Advice for buyers
What should I look for in a used Volkswagen Tiguan estate?
The Tiguan is a large car but its extremities are, for the most part, easily visible, and some models even have a reversing camera option. Many examples have been used in city centres and supermarket car parks, so check for scuffs and dents on the bodywork. Also, check the alloy wheels for any kerb damage.
Some owners have complained of issues with the DSG automatic gearbox, so check that changes are smooth and quiet.
If you're looking for information on the older model, click here for our used review of the 2007-2016 Volkswagen Tiguan.
What are the most common problems with a used Volkswagen Tiguan estate?
Front seat backrests may collapse in a collision
Due to a manufacturing issue with the front seats of some Tiguans made between 1 August 2016 and 31 November 2016, the backrests may collapse in a collision. Speak to your nearest Volkswagen dealer for further information, because your car will need replacement frames fitted if your car is affected.
Too little engine torque at low speed
A software update is required on examples made between 9 October 2018 and 28 May 2019 in order to increase the amount of torque the engine provides at low speeds to improve drivability.
Cracks in the front left seat frame
Separate to the previously mentioned recall for collapsing seatbacks, the front left (front passenger) seat frame could be cracked and affects a small number of Tiguans made between 4 and 5 February 2019, so contact your dealer for further information. Your car will need a new frame if it is affected.
Airbag and seatbelt tensioners
A problem with the airbags and seatbelt tensioners on examples made between 1 May 2016 and 31 October 2016 could mean that they don't perform effectively in a collision, increasing the risk of injury to occupants. Check with your dealer to find out if this recall applies to your car because all the faulty parts will need to be replaced.
A potentially defective tow bar locking mechanism on Tiguans built between 11 May 2016 and 5 November 2018 will need to be replaced in order for people to tow safely.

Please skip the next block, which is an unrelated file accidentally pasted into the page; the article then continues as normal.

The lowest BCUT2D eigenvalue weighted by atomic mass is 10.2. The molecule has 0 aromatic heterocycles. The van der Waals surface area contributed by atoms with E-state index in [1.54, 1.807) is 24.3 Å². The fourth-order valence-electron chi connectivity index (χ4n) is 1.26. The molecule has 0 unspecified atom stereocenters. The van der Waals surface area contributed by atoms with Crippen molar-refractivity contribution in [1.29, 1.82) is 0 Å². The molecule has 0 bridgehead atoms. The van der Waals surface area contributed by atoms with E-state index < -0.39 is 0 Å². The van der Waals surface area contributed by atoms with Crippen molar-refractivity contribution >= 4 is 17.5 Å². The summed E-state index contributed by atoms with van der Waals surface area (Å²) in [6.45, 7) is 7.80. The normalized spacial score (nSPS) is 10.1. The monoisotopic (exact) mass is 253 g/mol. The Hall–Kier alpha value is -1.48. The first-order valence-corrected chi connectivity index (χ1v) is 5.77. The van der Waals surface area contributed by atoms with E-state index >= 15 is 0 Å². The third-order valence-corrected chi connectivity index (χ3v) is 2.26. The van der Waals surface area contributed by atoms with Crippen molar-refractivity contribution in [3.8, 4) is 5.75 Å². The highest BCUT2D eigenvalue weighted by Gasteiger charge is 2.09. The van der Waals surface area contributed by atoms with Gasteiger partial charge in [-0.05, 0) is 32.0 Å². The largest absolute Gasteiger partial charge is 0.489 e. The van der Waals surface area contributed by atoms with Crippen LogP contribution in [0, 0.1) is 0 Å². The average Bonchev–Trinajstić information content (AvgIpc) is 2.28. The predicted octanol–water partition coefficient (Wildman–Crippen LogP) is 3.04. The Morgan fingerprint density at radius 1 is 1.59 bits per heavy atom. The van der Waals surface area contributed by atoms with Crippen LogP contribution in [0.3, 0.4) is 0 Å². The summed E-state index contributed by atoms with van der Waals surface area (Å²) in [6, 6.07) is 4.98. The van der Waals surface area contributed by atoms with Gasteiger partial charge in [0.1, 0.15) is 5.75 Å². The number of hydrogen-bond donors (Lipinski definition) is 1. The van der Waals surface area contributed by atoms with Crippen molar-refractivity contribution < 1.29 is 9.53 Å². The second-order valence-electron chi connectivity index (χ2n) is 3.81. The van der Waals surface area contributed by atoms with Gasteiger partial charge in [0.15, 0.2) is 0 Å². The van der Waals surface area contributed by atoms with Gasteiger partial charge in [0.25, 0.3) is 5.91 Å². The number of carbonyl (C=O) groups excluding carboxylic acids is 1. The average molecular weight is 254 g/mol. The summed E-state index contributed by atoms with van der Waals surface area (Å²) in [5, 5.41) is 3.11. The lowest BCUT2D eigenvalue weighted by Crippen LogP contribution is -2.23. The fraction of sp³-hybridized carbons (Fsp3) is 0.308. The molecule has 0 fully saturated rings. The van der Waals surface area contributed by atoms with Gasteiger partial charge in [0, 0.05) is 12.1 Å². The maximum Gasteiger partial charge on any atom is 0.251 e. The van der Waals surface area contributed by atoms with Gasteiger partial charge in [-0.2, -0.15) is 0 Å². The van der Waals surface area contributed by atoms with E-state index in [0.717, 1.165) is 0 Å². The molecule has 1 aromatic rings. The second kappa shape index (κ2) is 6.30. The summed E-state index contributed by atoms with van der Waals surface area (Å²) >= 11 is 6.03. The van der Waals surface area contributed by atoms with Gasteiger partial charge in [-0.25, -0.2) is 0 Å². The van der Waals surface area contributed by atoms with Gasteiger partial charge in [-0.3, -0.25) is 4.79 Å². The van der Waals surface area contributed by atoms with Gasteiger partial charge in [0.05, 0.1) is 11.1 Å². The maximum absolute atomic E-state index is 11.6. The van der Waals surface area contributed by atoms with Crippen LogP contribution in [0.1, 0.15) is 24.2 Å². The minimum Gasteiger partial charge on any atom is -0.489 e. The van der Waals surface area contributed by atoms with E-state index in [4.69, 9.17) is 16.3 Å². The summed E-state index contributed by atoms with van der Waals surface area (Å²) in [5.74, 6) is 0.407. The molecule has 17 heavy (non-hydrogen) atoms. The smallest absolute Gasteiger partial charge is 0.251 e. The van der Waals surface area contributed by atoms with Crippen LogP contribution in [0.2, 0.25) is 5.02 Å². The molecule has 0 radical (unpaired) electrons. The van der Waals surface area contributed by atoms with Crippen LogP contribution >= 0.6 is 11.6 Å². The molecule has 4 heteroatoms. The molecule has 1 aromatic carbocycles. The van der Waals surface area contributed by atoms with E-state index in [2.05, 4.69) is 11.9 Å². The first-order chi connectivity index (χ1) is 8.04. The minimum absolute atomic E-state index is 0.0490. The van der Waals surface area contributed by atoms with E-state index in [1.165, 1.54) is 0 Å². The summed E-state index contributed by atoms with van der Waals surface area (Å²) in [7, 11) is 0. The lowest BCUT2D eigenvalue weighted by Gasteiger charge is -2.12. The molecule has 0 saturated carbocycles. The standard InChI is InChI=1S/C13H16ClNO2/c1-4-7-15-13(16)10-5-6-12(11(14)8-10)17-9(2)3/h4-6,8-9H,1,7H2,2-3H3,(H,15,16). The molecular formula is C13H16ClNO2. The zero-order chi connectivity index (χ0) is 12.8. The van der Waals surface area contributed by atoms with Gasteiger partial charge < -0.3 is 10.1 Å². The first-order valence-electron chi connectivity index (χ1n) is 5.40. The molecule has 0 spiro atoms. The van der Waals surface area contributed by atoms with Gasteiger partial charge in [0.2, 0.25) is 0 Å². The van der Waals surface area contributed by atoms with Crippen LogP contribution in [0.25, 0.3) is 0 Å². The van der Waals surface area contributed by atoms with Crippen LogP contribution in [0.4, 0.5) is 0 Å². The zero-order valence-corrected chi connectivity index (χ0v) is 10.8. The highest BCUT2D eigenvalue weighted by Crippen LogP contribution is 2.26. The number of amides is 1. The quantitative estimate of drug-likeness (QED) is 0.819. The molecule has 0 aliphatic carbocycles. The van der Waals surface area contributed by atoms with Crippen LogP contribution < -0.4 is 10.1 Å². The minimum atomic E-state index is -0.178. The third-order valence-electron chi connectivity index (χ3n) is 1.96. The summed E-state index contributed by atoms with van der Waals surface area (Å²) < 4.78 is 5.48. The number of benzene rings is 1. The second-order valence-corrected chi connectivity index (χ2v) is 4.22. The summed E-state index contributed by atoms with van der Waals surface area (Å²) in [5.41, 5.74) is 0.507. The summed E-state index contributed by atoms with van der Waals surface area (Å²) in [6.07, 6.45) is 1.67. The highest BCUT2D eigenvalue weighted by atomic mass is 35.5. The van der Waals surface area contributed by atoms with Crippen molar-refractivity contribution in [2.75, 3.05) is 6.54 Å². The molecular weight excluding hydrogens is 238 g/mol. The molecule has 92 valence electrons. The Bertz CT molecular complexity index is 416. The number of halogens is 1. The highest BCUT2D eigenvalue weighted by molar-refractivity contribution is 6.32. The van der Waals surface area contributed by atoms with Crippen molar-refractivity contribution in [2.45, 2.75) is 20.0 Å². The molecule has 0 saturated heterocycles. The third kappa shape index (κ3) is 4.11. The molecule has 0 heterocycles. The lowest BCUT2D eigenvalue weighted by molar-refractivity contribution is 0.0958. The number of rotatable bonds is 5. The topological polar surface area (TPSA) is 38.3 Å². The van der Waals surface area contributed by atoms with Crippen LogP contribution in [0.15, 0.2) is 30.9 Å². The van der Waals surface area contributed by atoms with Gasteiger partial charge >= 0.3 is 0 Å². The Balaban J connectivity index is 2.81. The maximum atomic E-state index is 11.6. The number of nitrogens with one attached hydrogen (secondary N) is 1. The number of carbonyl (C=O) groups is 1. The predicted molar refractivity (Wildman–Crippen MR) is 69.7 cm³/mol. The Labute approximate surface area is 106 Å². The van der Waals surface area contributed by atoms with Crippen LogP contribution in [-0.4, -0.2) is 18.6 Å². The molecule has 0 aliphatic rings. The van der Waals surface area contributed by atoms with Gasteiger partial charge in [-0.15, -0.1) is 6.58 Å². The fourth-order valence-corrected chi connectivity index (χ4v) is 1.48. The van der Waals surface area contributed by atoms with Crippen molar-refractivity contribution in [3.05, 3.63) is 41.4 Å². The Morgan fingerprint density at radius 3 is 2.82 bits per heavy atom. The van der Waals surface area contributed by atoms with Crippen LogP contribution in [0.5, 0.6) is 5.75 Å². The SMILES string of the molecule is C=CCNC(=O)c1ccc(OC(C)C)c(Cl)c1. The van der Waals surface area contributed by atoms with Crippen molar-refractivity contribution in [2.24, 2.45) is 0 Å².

A small number of examples made between 19 and 23 January 2018 could have been fitted with front brake discs that aren't of the correct thickness. This may lead to the disc cracking and potentially fracturing under extreme loads. If yours is among the affected cars, a Volkswagen dealer will replace its front discs free of charge.
The thickness of the walls of the fuel tank in a small number of Tiguans manufactured between 10-11 October 2019 could be thinner than they should be. Speak to your local Volkswagen dealer for further information because affected cars will require the tank to be replaced.
Dealer supplied wheels
Any dealer supplied wheels manufactured between 13 September and 22 October 2019 will need to be replaced because they're not compatible with the Tiguan. If you happen to have ordered a spare set of wheels (for a set of winter tyres, perhaps), then it might be worth contacting your dealer for further information.
The roof spoiler fitted to certain models made between 1 May 2016 and 20 June 2019 could fall off. Of those that are affected by this recall, additional bolts will be fitted to secure it in place.
Front suspension (Allspace)
A swivel joint in the front suspension might not have been tightened down correctly at the factory of Tiguans constructed between 1 February 2017 and 31 March 2018. Check this out with your dealer because affected vehicles will need to be inspected by a technician as part of this recall.
Wrong fuses fitted (Allspace)
A small number of examples built from 23 October 2017 and 9 June 2018 could have one or more incorrect fuses fitted. This will need to be checked over by a VW dealer who'll replace the fuses with the correct ones.
Passenger airbag (Allspace)
A problem with how the front passenger airbag was folded during its manufacture could lead to potential problems when it is deployed in a collision. This recall affects Tiguans made from 14 March to 18 May 2018 and requires that a new passenger airbag is fitted, so contact your local VW dealer to find out if your car is affected by this.
Front seat backrest adjuster
The adjustment mechanism might not have been welded correctly to the seat frames of a small batch of Tiguamns made between 26 and 29 June 2020, and if your car is affected, it'll need to have the backrests replaced at your local VW dealer.
Is a used Volkswagen Tiguan estate reliable?
According to the most recent What Car? Reliability Survey, the second-generation Tiguan is rather reliable. Petrol versions did slightly better than diesel-equipped examples, coming in 12th and 13th places respectively out of 25 in the family SUV class. Volkswagen as a brand managed 20th place finish out of 31 in the manufacturer reliability table.
If you would like to see the full reliability list, head to the What Car? Reliability Survey pages for more information.
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